The two commercial versions are available by subscription for between $36 and $60 for ClearOS Home or between $110 and $590 annually for ClearOS Business Edition [8]. Vendor support is available for all three variants, varying from simple forum access and the online document, to an advanced Knowledge Base, to personal customer support.

Our lab team looked at version 7.1 on a 64-bit machine. The ISO image weighed in around 800MB. Users who still have legacy 32-bit hardware will find the slightly older version 6.6 on the website. ClearOS 7.1 supports filesystems such as XFS and Btrfs for the first time and acts as a virtual machine. The Business server has fairly moderate hardware requirements: 1GB of RAM and 10GB of disk space are all you need according to the vendor, which means that the system can be deployed on older hardware. With no Live version to try out, users need to install the distribution directly and are given support with an easy-to-use graphical wizard (Figure 1).

Figure 1: A graphical wizard is available for installing the ClearOS server.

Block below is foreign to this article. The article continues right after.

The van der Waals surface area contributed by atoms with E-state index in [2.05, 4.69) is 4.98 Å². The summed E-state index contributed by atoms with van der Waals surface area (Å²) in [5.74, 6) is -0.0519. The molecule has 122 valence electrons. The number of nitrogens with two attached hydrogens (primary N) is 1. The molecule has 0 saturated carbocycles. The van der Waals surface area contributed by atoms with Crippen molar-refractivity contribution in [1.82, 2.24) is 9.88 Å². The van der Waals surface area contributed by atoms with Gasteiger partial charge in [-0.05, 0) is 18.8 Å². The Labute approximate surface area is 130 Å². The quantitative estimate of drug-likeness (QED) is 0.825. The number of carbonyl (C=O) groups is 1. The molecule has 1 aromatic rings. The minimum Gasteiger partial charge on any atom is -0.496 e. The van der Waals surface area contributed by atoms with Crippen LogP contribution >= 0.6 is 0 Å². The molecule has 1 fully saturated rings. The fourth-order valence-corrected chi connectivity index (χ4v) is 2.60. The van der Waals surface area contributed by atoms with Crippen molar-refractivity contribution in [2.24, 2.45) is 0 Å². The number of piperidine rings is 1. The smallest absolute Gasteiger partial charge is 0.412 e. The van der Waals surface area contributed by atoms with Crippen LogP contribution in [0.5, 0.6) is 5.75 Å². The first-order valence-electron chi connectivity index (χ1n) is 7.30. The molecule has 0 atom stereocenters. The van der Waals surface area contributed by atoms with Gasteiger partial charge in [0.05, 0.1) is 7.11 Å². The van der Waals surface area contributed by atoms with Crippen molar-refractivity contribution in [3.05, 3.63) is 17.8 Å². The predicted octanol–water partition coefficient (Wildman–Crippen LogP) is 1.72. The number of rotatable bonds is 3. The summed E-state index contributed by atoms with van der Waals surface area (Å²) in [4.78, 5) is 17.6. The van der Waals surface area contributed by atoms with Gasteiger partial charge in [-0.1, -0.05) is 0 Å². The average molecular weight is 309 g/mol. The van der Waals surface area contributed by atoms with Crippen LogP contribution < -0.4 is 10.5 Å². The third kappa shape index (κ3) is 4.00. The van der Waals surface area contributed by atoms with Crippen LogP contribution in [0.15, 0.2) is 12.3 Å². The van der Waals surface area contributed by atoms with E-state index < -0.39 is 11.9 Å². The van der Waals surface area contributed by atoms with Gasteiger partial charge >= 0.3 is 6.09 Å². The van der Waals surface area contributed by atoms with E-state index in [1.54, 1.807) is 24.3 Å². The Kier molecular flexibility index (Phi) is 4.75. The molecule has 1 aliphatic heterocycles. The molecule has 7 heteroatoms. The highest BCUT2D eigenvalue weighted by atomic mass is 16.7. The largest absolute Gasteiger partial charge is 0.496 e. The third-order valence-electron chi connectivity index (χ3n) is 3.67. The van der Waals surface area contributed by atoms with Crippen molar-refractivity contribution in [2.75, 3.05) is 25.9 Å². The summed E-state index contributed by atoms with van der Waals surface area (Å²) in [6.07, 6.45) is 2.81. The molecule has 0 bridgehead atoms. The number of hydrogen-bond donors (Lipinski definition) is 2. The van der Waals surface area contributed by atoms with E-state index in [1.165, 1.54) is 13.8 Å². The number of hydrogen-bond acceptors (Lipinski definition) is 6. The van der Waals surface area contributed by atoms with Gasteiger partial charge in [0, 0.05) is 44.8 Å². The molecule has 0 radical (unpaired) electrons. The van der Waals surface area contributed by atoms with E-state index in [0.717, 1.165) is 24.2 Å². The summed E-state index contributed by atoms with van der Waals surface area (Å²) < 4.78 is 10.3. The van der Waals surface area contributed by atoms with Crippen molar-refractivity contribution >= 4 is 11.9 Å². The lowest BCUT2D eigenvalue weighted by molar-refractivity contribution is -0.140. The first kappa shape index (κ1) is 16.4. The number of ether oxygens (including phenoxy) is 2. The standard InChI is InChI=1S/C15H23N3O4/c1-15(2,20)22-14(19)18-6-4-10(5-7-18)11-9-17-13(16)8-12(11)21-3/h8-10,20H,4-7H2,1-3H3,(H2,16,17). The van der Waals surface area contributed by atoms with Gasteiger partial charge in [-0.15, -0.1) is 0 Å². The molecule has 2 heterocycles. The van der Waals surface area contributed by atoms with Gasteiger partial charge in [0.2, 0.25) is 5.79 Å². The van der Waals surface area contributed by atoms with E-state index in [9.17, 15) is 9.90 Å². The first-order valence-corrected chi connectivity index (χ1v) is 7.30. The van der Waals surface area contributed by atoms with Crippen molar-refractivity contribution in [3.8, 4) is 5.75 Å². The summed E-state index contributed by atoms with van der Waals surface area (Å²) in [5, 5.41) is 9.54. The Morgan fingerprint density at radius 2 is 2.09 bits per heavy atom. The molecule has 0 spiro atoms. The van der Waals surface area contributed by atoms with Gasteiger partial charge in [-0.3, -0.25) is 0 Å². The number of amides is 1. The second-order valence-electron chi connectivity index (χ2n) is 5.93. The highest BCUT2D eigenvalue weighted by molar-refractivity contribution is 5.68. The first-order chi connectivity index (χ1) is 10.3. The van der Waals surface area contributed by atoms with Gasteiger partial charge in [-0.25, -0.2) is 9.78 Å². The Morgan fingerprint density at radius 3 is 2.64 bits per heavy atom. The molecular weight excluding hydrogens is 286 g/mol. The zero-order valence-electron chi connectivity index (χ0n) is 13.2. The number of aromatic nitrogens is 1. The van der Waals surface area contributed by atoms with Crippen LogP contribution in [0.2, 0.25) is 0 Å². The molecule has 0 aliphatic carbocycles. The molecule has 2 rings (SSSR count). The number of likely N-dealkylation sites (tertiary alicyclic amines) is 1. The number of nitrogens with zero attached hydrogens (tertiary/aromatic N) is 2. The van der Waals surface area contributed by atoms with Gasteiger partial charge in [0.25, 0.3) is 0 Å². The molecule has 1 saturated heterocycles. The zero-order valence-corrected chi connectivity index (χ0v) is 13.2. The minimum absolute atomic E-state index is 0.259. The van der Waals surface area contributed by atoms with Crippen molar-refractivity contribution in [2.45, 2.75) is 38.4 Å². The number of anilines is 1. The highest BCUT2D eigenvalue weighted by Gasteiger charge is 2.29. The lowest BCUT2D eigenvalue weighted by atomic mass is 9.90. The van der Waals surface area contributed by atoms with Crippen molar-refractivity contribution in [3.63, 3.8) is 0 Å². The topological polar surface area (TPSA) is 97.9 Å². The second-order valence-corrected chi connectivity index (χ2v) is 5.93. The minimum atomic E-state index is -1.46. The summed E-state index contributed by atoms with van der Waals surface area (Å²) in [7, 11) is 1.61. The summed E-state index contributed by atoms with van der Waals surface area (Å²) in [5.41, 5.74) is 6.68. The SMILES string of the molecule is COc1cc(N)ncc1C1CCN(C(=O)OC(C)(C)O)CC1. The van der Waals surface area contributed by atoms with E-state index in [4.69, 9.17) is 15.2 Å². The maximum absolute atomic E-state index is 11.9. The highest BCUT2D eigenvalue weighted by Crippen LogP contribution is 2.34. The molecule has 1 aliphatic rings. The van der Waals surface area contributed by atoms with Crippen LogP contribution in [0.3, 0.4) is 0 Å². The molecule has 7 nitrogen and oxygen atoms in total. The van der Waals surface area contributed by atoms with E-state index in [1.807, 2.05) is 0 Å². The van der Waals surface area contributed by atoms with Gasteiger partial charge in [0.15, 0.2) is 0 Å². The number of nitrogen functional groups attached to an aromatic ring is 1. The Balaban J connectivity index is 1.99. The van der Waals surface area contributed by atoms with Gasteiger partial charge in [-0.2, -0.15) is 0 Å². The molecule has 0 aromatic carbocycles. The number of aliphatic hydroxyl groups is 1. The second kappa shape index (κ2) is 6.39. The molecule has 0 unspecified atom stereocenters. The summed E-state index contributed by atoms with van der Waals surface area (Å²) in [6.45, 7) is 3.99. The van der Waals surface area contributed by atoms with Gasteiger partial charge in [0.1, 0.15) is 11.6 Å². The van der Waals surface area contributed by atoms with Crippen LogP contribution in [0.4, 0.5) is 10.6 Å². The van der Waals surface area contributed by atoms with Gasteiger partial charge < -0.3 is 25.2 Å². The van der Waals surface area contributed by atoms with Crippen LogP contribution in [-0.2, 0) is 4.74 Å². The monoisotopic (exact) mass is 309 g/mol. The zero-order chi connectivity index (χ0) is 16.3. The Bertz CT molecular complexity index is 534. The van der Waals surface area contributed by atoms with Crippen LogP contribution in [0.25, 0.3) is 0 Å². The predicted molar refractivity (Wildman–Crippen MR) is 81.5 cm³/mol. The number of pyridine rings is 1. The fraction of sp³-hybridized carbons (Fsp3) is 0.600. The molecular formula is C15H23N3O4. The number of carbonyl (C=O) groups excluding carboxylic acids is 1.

The wizard prompts you for some localization information, then asks about the target disk, the network, and how you want to authenticate as the administrator. When you press Begin Installation the wizard loads the distribution onto your disk. After rebooting the computer, you can configure the ClearOS server in a web browser on the local network; you need to enter the HTTPS-protected IP address followed by port number 81 in the address bar. In the web interface, set the server's network mode. You have three choices: Private Server Mode (for a server used on your intranet without a firewall), Public Server Mode (for a publicly accessible computer with the firewall activated), and Gateway Mode , in which the ClearOS computer acts as a gateway for other clients. This variant assumes that the computer has two network cards.

Everything OK?

ClearOS performs a DNS lookup and then you need to register the server. After doing so, you are given access to updates from the manufacturer for your choice of subscription. The interface shows you a detailed list of packages, and you can click to update; you can also assign a server and domain name. The setup routine then opens the Marketplace , which lists additional modules (Figure 2). Clicking installs the goodies on your system.

Figure 2: Users can install additional services and apps from the ClearOS Marketplace at the push of a button.